Is the Continuum Hypothesis a definite mathematical problem?

The purpose of this article is to explain why I believe that the Continuum Hypothesis (CH) is not a definite mathematical problem. My reason for that is that the concept of arbitrary set essential to its formulation is vague or underdetermined and there is no way to sharpen it without violating what it is supposed to be about. In addition, there is considerable circumstantial evidence to support the view that CH is not definite
Keywords No keywords specified (fix it)
Categories (categorize this paper)
 Save to my reading list
Follow the author(s)
My bibliography
Export citation
Find it on Scholar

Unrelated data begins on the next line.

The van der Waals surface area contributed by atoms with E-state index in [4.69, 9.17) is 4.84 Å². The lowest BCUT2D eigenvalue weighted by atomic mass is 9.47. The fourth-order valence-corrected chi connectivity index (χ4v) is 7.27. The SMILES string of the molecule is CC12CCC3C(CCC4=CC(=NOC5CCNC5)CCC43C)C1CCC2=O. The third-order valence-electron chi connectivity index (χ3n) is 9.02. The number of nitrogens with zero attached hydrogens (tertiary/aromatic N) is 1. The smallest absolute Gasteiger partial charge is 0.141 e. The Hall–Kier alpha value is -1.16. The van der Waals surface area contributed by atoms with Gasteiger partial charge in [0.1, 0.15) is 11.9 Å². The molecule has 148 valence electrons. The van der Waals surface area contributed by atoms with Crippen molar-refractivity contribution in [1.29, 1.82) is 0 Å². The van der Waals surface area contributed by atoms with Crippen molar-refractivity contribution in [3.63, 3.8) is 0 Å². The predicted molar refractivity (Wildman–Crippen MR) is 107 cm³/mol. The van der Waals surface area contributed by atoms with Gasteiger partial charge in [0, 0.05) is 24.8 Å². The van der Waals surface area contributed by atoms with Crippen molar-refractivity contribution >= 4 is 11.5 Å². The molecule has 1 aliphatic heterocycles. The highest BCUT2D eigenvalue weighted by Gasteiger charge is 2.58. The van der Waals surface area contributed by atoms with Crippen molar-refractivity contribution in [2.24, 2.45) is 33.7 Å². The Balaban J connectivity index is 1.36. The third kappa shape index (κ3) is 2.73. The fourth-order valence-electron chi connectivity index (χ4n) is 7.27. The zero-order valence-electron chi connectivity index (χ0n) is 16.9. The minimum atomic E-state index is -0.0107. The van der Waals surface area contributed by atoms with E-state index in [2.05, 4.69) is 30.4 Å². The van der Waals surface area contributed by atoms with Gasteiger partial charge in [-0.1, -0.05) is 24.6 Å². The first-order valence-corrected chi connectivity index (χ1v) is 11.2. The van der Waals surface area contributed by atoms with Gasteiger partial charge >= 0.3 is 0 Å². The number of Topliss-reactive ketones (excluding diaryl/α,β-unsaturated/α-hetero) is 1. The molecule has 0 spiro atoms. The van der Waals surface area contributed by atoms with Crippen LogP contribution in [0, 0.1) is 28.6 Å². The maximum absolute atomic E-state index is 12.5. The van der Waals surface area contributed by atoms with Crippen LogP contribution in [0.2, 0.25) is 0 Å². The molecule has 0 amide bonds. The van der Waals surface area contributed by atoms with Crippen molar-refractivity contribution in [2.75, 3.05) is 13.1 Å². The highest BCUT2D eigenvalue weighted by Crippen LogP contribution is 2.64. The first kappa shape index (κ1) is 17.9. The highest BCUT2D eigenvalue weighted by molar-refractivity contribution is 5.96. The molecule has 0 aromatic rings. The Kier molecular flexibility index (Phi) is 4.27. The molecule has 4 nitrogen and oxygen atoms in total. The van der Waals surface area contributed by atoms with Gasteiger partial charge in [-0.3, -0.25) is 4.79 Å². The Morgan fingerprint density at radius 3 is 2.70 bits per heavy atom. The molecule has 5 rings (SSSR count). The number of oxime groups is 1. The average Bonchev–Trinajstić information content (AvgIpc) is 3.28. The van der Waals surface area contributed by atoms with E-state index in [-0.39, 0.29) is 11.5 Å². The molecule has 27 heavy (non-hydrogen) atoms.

Edit this record
Mark as duplicate
Revision history Request removal from index
Download options
PhilPapers Archive

Upload a copy of this paper     Check publisher's policy on self-archival     Papers currently archived: 22,734
External links
Setup an account with your affiliations in order to access resources via your University's proxy server
Configure custom proxy (use this if your affiliation does not provide a proxy)
Through your library
References found in this work BETA

No references found.

Add more references

Citations of this work BETA

Add more citations

Similar books and articles
Krzysztof Wójtowicz (2006). Independence and Justification in Mathematics. Poznan Studies in the Philosophy of the Sciences and the Humanities 91 (1):349-373.

Monthly downloads

Added to index


Total downloads

123 ( #33,537 of 1,937,488 )

Recent downloads (6 months)

11 ( #49,648 of 1,937,488 )

How can I increase my downloads?

My notes
Sign in to use this feature

Start a new thread
There  are no threads in this forum
Nothing in this forum yet.